Both my kids wish they could speak Punjabi fluently. My daughter is 16 now and my son is 19. My in-laws are very elderly now and I see the look of concern on my kids' faces when they see them now (they can no longer visit us as they are very frail now, but we go to visit them), and I know they want to be able to talk to them and reassure them, but instead they look at them with concern and hug them and kiss them, and nod their heads and try to say a few words like we are fine, how are you. And then they just stop talking. They just look at each other. My in-laws are just happy to see their faces. But I have to say, they do "speak" a language of love that involves hugging, kissing the hand, nodding, smiling, and reassuring with body language. That is a universal type of language that, thankfully, needs no words. You can see that the love is there. But I often wonder how much more they could actually talk about and express more deeply if they were able to communicate with the spoken word. My husband and I can have conversations with them, and talk about anything. I wish my kids could do that too. It makes me honestly sad that as a parent, I failed them in this regard.
Also, at her high school last year, my daughter decided on her own to take Punjabi class as a language instead of French. She said she would never speak French anywhere and she had more of a desire now to get in touch with her roots and her culture, and also, she wanted to be able to speak in a language that her parents were able to speak so freely when the need arose. I think she realized the importance of learning the language. Even though we live in Canada, there are so many people, family, friends, and even strangers around us that speak Punjabi. My daughter has been on the bus a few times where an elderly South Asian man or woman has asked her for directions in Punjabi, and she was not able to help them. They were not able to ask the other people around them, but on seeing a young girl of the same heritage sitting close to them, they assumed she would know how to speak the language and help them, but she was not able to. I have had her come home a few times saying mom, why didn't you guys teach me to speak Punjabi? Both kids have said this many time when not being able to communicate with their grandparents or with other people.
My daughter ran into a similar situation in school. All of the Punjabi class is South Asian (as is the teacher) and 99% of the kids speak Punjabi fluently, as most kids either live with grandparents in the home who speak only Punjabi, or their parents are new immigrants and speak mostly Punjabi at home. They are taking the class to learn how to read and write the language, and to learn more words that are maybe used less often in everyday speech. So, my daughter was dismayed to find that she was still an "outsider" in her Punjabi class. It was not a class full of students who, like her, needed to learn spoken Punjabi from the very first basic words. They could speak it, and speak it very well. So, when the teacher discussed assignments in Punjabi, all the kids understood except my daughter. When other kids spoke to each other in Punjabi, everyone understood except my daughter. This was very upsetting for her, and again she came home asking me "Mom, why didn't you teach me how to speak Punjabi when I was little like everyone else??" On the outside, she looks South Asian and people wrongly assume she then also speaks the language. But inside, her mind is not able to decipher the words or put a sentence together. So, I had to speak to her teacher and explain the situation, and she tried to adjust the assignments for my daughter, understanding that she was completely new to the language, almost like a non-South Asian person would be, and proceed accordingly. I am glad to say my daughter knows the Punjabi alphabet now and can read words and spell words, but is still struggling with how to put words together in a sentence. That is going to take time and patience and more determination yet. And most of all, more exposure to the spoken language.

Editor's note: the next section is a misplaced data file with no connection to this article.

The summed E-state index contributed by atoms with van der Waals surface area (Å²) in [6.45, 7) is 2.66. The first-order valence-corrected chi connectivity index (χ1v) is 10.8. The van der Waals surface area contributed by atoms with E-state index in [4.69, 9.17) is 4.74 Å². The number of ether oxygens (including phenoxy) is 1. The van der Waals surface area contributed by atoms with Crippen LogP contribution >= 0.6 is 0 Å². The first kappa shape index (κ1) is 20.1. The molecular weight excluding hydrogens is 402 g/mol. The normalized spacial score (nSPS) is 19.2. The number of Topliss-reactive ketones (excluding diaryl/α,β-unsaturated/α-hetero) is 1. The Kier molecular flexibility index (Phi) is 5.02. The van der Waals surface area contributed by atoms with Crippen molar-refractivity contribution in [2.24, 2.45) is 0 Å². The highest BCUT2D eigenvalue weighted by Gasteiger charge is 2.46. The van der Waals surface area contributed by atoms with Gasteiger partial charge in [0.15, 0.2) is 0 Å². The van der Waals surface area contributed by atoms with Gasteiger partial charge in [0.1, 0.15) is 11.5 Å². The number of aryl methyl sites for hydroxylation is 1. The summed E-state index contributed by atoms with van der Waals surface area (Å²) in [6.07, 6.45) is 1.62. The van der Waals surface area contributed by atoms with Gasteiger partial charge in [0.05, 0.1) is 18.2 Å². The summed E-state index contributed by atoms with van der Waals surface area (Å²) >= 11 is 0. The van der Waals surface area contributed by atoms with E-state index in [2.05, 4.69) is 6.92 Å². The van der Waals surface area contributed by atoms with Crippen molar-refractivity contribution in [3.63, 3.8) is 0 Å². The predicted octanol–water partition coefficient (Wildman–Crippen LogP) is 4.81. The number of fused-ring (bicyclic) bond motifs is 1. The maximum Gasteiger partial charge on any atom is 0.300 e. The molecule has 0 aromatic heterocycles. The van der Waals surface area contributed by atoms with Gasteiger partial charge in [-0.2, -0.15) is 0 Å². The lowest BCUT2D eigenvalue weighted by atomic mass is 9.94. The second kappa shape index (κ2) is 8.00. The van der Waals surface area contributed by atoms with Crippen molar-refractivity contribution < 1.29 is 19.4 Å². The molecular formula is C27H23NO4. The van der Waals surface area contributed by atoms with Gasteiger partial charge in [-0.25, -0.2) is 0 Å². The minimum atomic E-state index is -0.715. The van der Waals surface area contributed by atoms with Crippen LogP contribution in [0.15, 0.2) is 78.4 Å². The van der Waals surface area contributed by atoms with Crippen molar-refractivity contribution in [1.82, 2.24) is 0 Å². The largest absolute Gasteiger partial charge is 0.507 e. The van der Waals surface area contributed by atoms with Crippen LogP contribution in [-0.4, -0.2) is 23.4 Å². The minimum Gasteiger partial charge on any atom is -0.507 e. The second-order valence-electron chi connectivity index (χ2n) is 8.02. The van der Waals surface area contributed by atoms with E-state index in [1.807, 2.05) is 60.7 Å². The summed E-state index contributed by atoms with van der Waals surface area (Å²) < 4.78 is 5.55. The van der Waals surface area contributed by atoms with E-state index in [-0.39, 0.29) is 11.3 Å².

My son is 19 now and he is starting to say a few words now in Punjabi to his grandparents. He is making a sincere effort because I think he is realizing how important it is to have that time with his grandparents, and I find him listening very intently when my husband and I speak Punjabi to them. He says a few words to them now and then and I'm surprised - and very pleased - that he was able to say a few words to them. He is also making effort - on his own - to go to the temple regularly and I think when he sees his friends speak Punjabi so fluently, he wants to fit in too.
WHAT I WOULD CHANGE
If I were to have more children or if I could go back in time, I would definitely speak Punjabi all the time in my house, and continue speaking it at home after school and on weekends. I would make sure that they were able to communicate freely and openly with all members of the family, specifically the grandparents who don't speak English. I would love to see my kids understand Punjabi and not have blank looks on their faces when they are spoken to in Punjabi. I would love to see them speak Punjabi as fluently and as well as they speak English.
Could Punjabi Pad have helped?
The above blog post by anonymous made me wonder if our invention could have helped. Obviously, it is naïve to think that a toy could have reversed the whole situation, but still it made me wonder if Punjabi Pad could have taken some of the burden off of her shoulders. Maybe it could have helped her a little bit, with her busy schedule and lack of time? The above blog post reflects the harsh reality of today’s Sikh families having to juggle between two languages, two cultures and two ways of living. Wonder if there could be a golden middle, where our children can enjoy the best of both worlds. A world where they can enjoy the luxury of great infrastructure, modern lifestyle, amazing vacations, healthy environment as well as keep the traditional values like respect for elders, culture and heritage, alive.
On a slightly different note. It has been little over a month that we have launched Punjabi Pad and the sheer number of blessings that we have received from all sorts of people is overwhelming. We are truly starting to believe that we have struck a chord here with this Punjabi toy. It is not just a product that we have created and now sell but it really is almost like an oasis in the desert of our hopes and wishes of ourselves being able to pass on our heritage.
We might be getting a little carried away here as Punjabi Pad teaches just basic Punjabi alphabets, words, numbers, colors, and a few greetings. But so many people have appreciated it so much, that we are starting to believe that we are making a difference, even if only just a little.